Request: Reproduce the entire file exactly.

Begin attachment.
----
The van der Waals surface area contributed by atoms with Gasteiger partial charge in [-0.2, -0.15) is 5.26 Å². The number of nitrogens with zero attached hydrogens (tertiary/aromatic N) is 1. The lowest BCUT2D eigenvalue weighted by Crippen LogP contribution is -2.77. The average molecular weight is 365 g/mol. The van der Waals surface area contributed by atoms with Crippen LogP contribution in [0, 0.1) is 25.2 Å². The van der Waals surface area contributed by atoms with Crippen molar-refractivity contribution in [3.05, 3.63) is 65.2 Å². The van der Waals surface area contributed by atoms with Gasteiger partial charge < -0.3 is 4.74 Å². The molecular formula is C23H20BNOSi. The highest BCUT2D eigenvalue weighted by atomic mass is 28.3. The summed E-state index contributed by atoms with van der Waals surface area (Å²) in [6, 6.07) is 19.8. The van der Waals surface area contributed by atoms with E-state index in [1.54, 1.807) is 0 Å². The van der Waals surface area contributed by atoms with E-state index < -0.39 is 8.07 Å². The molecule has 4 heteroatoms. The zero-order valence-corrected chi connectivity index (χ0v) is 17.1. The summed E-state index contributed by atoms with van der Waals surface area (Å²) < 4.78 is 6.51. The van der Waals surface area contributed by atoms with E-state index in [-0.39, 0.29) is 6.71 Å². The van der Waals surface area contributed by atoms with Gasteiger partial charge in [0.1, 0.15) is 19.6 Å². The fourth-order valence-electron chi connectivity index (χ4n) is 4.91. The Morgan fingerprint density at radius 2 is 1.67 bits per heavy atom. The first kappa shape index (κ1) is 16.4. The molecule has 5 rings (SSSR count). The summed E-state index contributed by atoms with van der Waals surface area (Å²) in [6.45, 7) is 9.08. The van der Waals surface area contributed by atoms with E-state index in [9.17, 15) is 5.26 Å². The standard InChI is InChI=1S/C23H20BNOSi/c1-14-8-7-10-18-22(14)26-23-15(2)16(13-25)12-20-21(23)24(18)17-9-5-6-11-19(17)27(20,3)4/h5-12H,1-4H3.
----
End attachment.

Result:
The van der Waals surface area contributed by atoms with Gasteiger partial charge in [-0.2, -0.15) is 5.26 Å². The number of nitrogens with zero attached hydrogens (tertiary/aromatic N) is 1. The lowest BCUT2D eigenvalue weighted by Crippen LogP contribution is -2.77. The average molecular weight is 365 g/mol. The van der Waals surface area contributed by atoms with Crippen LogP contribution in [0, 0.1) is 25.2 Å². The van der Waals surface area contributed by atoms with Crippen molar-refractivity contribution in [3.05, 3.63) is 65.2 Å². The van der Waals surface area contributed by atoms with Gasteiger partial charge < -0.3 is 4.74 Å². The molecular formula is C23H20BNOSi. The highest BCUT2D eigenvalue weighted by atomic mass is 28.3. The summed E-state index contributed by atoms with van der Waals surface area (Å²) in [6, 6.07) is 19.8. The van der Waals surface area contributed by atoms with E-state index in [1.54, 1.807) is 0 Å². The van der Waals surface area contributed by atoms with E-state index < -0.39 is 8.07 Å². The molecule has 4 heteroatoms. The zero-order valence-corrected chi connectivity index (χ0v) is 17.1. The summed E-state index contributed by atoms with van der Waals surface area (Å²) < 4.78 is 6.51. The van der Waals surface area contributed by atoms with E-state index in [-0.39, 0.29) is 6.71 Å². The van der Waals surface area contributed by atoms with Gasteiger partial charge in [0.1, 0.15) is 19.6 Å². The fourth-order valence-electron chi connectivity index (χ4n) is 4.91. The Morgan fingerprint density at radius 2 is 1.67 bits per heavy atom. The first kappa shape index (κ1) is 16.4. The molecule has 5 rings (SSSR count). The summed E-state index contributed by atoms with van der Waals surface area (Å²) in [6.45, 7) is 9.08. The van der Waals surface area contributed by atoms with E-state index in [9.17, 15) is 5.26 Å². The standard InChI is InChI=1S/C23H20BNOSi/c1-14-8-7-10-18-22(14)26-23-15(2)16(13-25)12-20-21(23)24(18)17-9-5-6-11-19(17)27(20,3)4/h5-12H,1-4H3.